If you've been struggling with getting a good night's sleep lately, you're not alone.
Sleep is essential to our health and wellbeing. Getting enough sleep helps you stay healthy and alert in both the short and longterm. But many people, particularly in these frustrating, uncertain times, aren't sleeping well.
In the lead up to mental health month, discover some fascinating new research emerging from the University of Sydney and beyond.
How do changes to our sleep and body rhythms effect diseases of the brain? Our speakers will explain circadian rhythm , what happens during sleep, why we may be feeling particularly fatigued during lockdown and offer practical tips people can weave into their daily lives to improve their sleep patterns.
Join circadian rhythm and mental health experts Dr Jacob Crouse and Associate Professor Sean Cain, clinical neuropsychologist Professor Sharon Naismith; and someone who is no stranger to the disrupt of natural sleep patterns with her early starts on Radio National Breakfast, Fran Kelly, moderates this conversation.
|Date and time||Thursday 23 September, 4pm (AEST)|
|How to join the conversation||This online event is free and open to all. Register for details and reminder to join on Zoom.|
|Can't join us on the day?||We are recording this conversation and it will be available after the event. Check back on this page to catch up on demand (video, podcast and transcript).|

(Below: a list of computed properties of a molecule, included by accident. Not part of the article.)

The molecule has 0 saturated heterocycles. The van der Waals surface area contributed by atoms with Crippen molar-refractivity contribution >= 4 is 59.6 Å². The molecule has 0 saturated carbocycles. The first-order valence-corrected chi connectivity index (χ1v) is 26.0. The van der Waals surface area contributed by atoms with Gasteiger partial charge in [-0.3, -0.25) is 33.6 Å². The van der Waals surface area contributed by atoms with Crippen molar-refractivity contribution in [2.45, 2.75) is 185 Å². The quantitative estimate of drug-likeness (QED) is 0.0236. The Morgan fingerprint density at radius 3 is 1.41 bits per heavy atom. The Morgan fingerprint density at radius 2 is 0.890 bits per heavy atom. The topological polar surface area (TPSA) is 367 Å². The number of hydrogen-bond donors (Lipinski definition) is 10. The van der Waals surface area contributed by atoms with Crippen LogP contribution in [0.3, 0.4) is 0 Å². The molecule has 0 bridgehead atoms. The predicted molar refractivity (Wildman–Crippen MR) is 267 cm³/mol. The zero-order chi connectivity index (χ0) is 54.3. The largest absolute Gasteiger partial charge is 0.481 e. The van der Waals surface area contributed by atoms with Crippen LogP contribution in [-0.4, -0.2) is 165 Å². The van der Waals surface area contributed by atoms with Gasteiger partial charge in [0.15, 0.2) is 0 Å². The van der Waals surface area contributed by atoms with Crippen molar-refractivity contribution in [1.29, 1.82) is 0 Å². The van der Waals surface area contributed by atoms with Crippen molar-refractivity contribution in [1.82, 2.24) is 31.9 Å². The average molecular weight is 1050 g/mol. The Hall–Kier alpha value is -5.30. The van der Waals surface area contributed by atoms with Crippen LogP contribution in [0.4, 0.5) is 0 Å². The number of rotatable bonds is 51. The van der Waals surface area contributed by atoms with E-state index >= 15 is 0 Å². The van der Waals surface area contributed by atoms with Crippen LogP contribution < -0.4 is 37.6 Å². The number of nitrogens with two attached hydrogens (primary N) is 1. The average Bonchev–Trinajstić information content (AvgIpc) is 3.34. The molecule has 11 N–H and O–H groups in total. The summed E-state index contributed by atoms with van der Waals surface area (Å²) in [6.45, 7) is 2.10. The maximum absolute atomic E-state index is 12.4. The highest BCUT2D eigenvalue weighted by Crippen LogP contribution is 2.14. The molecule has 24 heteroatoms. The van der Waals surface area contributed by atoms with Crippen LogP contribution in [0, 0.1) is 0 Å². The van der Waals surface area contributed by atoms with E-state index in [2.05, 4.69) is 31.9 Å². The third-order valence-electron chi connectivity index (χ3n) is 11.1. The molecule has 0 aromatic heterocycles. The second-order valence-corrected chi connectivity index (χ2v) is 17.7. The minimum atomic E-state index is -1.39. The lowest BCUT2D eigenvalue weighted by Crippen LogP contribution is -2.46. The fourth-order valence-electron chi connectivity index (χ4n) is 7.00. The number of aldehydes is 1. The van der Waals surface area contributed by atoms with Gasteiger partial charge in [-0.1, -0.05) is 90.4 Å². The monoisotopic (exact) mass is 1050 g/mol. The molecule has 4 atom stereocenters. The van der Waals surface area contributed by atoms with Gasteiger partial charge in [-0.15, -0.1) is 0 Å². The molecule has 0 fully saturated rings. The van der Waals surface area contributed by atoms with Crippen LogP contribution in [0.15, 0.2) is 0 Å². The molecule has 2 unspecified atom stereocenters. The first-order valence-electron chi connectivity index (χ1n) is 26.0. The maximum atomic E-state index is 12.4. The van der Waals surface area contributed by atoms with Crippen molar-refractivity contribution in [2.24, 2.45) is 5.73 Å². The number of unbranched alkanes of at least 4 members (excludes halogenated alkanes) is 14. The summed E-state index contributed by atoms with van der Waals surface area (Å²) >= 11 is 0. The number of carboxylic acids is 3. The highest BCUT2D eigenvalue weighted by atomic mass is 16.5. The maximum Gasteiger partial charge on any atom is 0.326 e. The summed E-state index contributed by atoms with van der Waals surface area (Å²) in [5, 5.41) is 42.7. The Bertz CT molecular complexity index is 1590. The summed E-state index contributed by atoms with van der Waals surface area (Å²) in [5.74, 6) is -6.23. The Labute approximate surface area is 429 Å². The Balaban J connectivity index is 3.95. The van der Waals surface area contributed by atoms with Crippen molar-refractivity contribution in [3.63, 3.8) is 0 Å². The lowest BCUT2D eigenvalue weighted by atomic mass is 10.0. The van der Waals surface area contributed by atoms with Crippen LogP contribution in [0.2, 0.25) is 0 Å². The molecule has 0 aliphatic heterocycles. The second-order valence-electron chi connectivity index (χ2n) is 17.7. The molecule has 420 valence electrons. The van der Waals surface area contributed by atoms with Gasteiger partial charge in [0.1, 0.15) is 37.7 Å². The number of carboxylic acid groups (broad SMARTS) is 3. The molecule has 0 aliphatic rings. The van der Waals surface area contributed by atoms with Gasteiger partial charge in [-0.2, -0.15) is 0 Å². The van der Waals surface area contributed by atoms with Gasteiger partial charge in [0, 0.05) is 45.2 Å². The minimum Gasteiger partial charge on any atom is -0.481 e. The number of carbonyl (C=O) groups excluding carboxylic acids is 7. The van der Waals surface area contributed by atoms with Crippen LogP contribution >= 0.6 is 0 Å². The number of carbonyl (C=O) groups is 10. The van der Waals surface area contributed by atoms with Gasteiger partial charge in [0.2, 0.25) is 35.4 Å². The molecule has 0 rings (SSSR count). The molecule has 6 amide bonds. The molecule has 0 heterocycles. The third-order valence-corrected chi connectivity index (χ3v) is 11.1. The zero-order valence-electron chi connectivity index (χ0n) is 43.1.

|Accessibility and enquiries||This online event will have live captioning. For enquiries get in touch with the Sydney Ideas team. Email email@example.com or phone (02) 9351 2943.|
Jacob Crouse is a post-doctoral research fellow with the Youth Mental Health & Technology Team at the Brain and Mind Centre. He received a Bachelor of Psychology (Hons) in 2015, a Master of Brain and Mind Sciences in 2016, and a PhD (Medicine) in 2021.
Sean Cain is an expert in circadian rhythms. He is the current President on the Australasian Chronobiology Society. His laboratory focuses on individual differences in the sensitivity of the circadian system to light and how these differences lead to poor health outcomes, including sleep disorders, metabolic disease, and depression.
Sharon Naismith is a Clinical Neuropsychologist, NHMRC Dementia Leadership Fellow and holds the Leonard P Ullman Chair in Psychology at the Charles Perkins Centre, University of Sydney. She also Heads the Healthy Brain Ageing Program at the Brain and Mind Centre, a one-of-its-kind early intervention research clinic for dementia.